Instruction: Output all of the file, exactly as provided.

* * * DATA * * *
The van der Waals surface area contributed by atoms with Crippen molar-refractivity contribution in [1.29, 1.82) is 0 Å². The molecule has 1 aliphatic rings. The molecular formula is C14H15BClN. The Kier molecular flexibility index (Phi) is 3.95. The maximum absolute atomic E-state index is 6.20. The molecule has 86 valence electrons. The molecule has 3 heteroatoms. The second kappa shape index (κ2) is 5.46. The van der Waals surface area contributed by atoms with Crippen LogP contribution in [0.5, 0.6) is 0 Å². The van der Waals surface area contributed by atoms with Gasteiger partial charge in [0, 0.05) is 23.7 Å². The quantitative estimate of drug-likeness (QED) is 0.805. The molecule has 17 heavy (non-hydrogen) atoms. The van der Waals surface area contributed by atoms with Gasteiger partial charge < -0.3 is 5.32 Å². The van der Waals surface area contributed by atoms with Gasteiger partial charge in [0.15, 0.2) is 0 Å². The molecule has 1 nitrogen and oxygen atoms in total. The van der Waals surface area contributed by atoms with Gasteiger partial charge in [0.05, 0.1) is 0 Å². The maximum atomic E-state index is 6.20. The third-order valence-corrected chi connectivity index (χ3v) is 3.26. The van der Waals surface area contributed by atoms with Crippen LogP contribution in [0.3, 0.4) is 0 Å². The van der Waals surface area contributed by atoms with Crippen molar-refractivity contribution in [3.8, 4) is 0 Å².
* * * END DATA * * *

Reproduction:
The van der Waals surface area contributed by atoms with Crippen molar-refractivity contribution in [1.29, 1.82) is 0 Å². The molecule has 1 aliphatic rings. The molecular formula is C14H15BClN. The Kier molecular flexibility index (Phi) is 3.95. The maximum absolute atomic E-state index is 6.20. The molecule has 86 valence electrons. The molecule has 3 heteroatoms. The second kappa shape index (κ2) is 5.46. The van der Waals surface area contributed by atoms with Crippen LogP contribution in [0.5, 0.6) is 0 Å². The van der Waals surface area contributed by atoms with Gasteiger partial charge in [0, 0.05) is 23.7 Å². The quantitative estimate of drug-likeness (QED) is 0.805. The molecule has 17 heavy (non-hydrogen) atoms. The van der Waals surface area contributed by atoms with Gasteiger partial charge < -0.3 is 5.32 Å². The van der Waals surface area contributed by atoms with Gasteiger partial charge in [0.15, 0.2) is 0 Å². The molecule has 1 nitrogen and oxygen atoms in total. The van der Waals surface area contributed by atoms with Gasteiger partial charge in [0.05, 0.1) is 0 Å². The maximum atomic E-state index is 6.20. The third-order valence-corrected chi connectivity index (χ3v) is 3.26. The van der Waals surface area contributed by atoms with Crippen LogP contribution in [0.3, 0.4) is 0 Å². The van der Waals surface area contributed by atoms with Crippen molar-refractivity contribution in [3.8, 4) is 0 Å².